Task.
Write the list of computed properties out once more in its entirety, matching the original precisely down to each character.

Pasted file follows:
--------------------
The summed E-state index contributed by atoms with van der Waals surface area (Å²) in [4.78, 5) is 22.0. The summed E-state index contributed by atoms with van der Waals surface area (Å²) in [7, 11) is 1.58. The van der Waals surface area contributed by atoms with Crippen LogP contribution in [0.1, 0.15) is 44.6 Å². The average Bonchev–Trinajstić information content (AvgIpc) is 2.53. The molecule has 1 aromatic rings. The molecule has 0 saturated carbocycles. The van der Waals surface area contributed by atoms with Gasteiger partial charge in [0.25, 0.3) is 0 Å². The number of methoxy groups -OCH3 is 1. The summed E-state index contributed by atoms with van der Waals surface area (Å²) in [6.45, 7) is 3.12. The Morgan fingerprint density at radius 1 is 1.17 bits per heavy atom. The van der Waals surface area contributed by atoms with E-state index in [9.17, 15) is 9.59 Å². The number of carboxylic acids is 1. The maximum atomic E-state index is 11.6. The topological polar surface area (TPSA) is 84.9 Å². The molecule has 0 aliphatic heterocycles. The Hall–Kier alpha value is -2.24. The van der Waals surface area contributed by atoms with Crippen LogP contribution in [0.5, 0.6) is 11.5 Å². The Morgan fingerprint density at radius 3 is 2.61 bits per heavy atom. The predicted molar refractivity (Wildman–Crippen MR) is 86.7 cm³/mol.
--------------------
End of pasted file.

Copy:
The summed E-state index contributed by atoms with van der Waals surface area (Å²) in [4.78, 5) is 22.0. The summed E-state index contributed by atoms with van der Waals surface area (Å²) in [7, 11) is 1.58. The van der Waals surface area contributed by atoms with Crippen LogP contribution in [0.1, 0.15) is 44.6 Å². The average Bonchev–Trinajstić information content (AvgIpc) is 2.53. The molecule has 1 aromatic rings. The molecule has 0 saturated carbocycles. The van der Waals surface area contributed by atoms with Gasteiger partial charge in [0.25, 0.3) is 0 Å². The number of methoxy groups -OCH3 is 1. The summed E-state index contributed by atoms with van der Waals surface area (Å²) in [6.45, 7) is 3.12. The Morgan fingerprint density at radius 1 is 1.17 bits per heavy atom. The van der Waals surface area contributed by atoms with E-state index in [9.17, 15) is 9.59 Å². The number of carboxylic acids is 1. The maximum atomic E-state index is 11.6. The topological polar surface area (TPSA) is 84.9 Å². The molecule has 0 aliphatic heterocycles. The Hall–Kier alpha value is -2.24. The van der Waals surface area contributed by atoms with Crippen LogP contribution in [0.5, 0.6) is 11.5 Å². The Morgan fingerprint density at radius 3 is 2.61 bits per heavy atom. The predicted molar refractivity (Wildman–Crippen MR) is 86.7 cm³/mol.